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Brussels (AFP) Feb 13, 2014
The race is on to find hundreds of troops for the EU's military mission in the troubled Central African Republic, the French head of the operation said Thursday.
"We are working with a sense of urgency," said General Philippe Ponties who took up his post as the mission chief for the force earlier this week.
The objective is to deploy the first soldiers "as quickly as possible" in the capital Bangui to help French and African Union troops already there, Ponties said.
"But at this stage, there are still many unknowns," he added.
EU foreign ministers cleared the 9-month mission on Monday but without resolving who would contribute an estimated 500 troops.
Major EU powers such as Britain and Germany have refused to commit soldiers but have offered logistics support.
Negotiations among the 28 member states are difficult, with many willing to support France in its former colony but reluctant to get drawn into a bloody sectarian conflict between majority Christians and the Muslim community.
Diplomats say Georgia -- anxious to cement good ties with the EU -- could supply up to 100 troops while Estonia has offered 55.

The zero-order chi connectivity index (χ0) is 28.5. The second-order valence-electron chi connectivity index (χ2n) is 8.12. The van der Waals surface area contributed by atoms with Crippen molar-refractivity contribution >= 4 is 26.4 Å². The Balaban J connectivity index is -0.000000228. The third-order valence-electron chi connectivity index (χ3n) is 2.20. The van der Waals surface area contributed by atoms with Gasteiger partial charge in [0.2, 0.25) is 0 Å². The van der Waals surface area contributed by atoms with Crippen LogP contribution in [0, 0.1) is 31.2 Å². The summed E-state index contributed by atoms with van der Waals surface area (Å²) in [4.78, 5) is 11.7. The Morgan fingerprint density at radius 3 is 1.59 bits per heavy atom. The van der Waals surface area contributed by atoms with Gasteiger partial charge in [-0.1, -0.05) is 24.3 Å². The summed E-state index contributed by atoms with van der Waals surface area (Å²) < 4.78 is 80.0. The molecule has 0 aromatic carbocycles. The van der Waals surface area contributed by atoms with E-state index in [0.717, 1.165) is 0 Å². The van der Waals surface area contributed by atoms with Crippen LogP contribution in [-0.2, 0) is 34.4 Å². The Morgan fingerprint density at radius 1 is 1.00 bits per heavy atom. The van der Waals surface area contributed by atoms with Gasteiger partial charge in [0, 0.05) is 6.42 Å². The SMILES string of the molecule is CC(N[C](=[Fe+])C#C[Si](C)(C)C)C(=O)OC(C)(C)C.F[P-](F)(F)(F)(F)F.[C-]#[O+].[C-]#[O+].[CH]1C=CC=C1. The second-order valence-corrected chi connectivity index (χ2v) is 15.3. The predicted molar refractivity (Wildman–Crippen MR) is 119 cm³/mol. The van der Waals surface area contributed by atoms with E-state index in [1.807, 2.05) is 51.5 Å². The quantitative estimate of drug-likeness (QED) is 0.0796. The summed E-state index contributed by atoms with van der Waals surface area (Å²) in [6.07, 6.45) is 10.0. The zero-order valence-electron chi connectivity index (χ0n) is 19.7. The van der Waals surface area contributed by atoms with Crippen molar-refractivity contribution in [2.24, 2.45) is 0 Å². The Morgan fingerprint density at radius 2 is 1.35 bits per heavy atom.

Finland and Luxembourg are other possibilities while Belgium seems uncertain, worried about financing a troop contribution when its state budget is so tight.
The mission approved Monday includes funding of 25.9 million euros but that does not cover the cost of troop contributions which member states would be responsible for.
French President Francois Hollande urged in December for solidarity with France, which had intervened with 1,600 soldiers to prevent CAR becoming a failed state.
In this case, a small EU ground contingent might be enough to satisfy Paris which would then complete the numbers.
Ponties said the EU troops would take up position at Bangui airport, home to up to 100,000 refugees living in "extremely precarious conditions."
The aim is to establish "a very visible presence ... to get tangible results as quick as possible," he said.
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